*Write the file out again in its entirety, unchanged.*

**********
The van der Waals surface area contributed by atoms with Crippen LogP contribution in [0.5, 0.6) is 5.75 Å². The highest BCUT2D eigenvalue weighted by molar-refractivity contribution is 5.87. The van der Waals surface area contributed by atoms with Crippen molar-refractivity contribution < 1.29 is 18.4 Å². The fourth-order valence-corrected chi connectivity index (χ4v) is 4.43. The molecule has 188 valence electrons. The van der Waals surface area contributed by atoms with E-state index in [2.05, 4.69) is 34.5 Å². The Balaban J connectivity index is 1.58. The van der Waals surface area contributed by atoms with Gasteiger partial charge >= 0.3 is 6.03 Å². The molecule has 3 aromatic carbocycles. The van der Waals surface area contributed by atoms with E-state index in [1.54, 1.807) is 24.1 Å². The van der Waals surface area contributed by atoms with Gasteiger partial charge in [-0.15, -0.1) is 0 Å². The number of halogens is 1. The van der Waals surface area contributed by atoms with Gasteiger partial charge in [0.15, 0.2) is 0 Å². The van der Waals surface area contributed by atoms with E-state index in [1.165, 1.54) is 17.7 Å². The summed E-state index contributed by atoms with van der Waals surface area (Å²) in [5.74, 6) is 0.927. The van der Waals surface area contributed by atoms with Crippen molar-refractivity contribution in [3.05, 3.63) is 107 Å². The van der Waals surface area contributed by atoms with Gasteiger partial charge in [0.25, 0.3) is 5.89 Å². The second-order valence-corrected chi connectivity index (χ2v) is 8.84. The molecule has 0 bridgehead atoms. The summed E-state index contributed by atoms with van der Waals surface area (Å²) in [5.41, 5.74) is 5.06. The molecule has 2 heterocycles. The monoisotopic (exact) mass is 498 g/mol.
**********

The van der Waals surface area contributed by atoms with Crippen LogP contribution in [0.5, 0.6) is 5.75 Å². The highest BCUT2D eigenvalue weighted by molar-refractivity contribution is 5.87. The van der Waals surface area contributed by atoms with Crippen molar-refractivity contribution < 1.29 is 18.4 Å². The fourth-order valence-corrected chi connectivity index (χ4v) is 4.43. The molecule has 188 valence electrons. The van der Waals surface area contributed by atoms with E-state index in [2.05, 4.69) is 34.5 Å². The Balaban J connectivity index is 1.58. The van der Waals surface area contributed by atoms with Gasteiger partial charge >= 0.3 is 6.03 Å². The molecule has 3 aromatic carbocycles. The van der Waals surface area contributed by atoms with E-state index in [1.54, 1.807) is 24.1 Å². The van der Waals surface area contributed by atoms with Gasteiger partial charge in [-0.15, -0.1) is 0 Å². The number of halogens is 1. The van der Waals surface area contributed by atoms with Gasteiger partial charge in [0.15, 0.2) is 0 Å². The van der Waals surface area contributed by atoms with E-state index in [1.165, 1.54) is 17.7 Å². The summed E-state index contributed by atoms with van der Waals surface area (Å²) in [5.74, 6) is 0.927. The van der Waals surface area contributed by atoms with Crippen molar-refractivity contribution in [3.05, 3.63) is 107 Å². The van der Waals surface area contributed by atoms with Gasteiger partial charge in [0.25, 0.3) is 5.89 Å². The second-order valence-corrected chi connectivity index (χ2v) is 8.84. The molecule has 0 bridgehead atoms. The summed E-state index contributed by atoms with van der Waals surface area (Å²) in [5.41, 5.74) is 5.06. The molecule has 2 heterocycles. The monoisotopic (exact) mass is 498 g/mol.